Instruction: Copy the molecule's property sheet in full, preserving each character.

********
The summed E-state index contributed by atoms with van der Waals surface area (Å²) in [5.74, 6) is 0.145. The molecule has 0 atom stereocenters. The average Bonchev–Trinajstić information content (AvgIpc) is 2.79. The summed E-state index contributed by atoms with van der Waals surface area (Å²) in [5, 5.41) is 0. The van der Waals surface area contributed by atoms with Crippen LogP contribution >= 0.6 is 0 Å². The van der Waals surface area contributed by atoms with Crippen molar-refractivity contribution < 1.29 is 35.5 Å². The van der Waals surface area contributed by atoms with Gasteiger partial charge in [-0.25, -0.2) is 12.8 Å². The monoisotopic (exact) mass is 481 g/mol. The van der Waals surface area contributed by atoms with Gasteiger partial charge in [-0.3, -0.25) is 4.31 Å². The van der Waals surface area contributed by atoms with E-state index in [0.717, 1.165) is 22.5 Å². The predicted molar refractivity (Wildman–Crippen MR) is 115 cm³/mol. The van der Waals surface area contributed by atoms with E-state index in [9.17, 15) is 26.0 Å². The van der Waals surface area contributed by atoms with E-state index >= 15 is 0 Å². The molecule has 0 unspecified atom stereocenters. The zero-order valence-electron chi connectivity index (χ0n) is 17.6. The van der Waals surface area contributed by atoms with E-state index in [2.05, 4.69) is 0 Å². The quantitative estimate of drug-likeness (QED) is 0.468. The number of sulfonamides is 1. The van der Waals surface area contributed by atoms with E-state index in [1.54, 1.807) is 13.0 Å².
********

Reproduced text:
The summed E-state index contributed by atoms with van der Waals surface area (Å²) in [5.74, 6) is 0.145. The molecule has 0 atom stereocenters. The average Bonchev–Trinajstić information content (AvgIpc) is 2.79. The summed E-state index contributed by atoms with van der Waals surface area (Å²) in [5, 5.41) is 0. The van der Waals surface area contributed by atoms with Crippen LogP contribution >= 0.6 is 0 Å². The van der Waals surface area contributed by atoms with Crippen molar-refractivity contribution < 1.29 is 35.5 Å². The van der Waals surface area contributed by atoms with Gasteiger partial charge in [-0.25, -0.2) is 12.8 Å². The monoisotopic (exact) mass is 481 g/mol. The van der Waals surface area contributed by atoms with Gasteiger partial charge in [-0.3, -0.25) is 4.31 Å². The van der Waals surface area contributed by atoms with E-state index in [0.717, 1.165) is 22.5 Å². The predicted molar refractivity (Wildman–Crippen MR) is 115 cm³/mol. The van der Waals surface area contributed by atoms with E-state index in [9.17, 15) is 26.0 Å². The van der Waals surface area contributed by atoms with E-state index >= 15 is 0 Å². The molecule has 0 unspecified atom stereocenters. The zero-order valence-electron chi connectivity index (χ0n) is 17.6. The van der Waals surface area contributed by atoms with E-state index in [2.05, 4.69) is 0 Å². The quantitative estimate of drug-likeness (QED) is 0.468. The number of sulfonamides is 1. The van der Waals surface area contributed by atoms with E-state index in [1.54, 1.807) is 13.0 Å².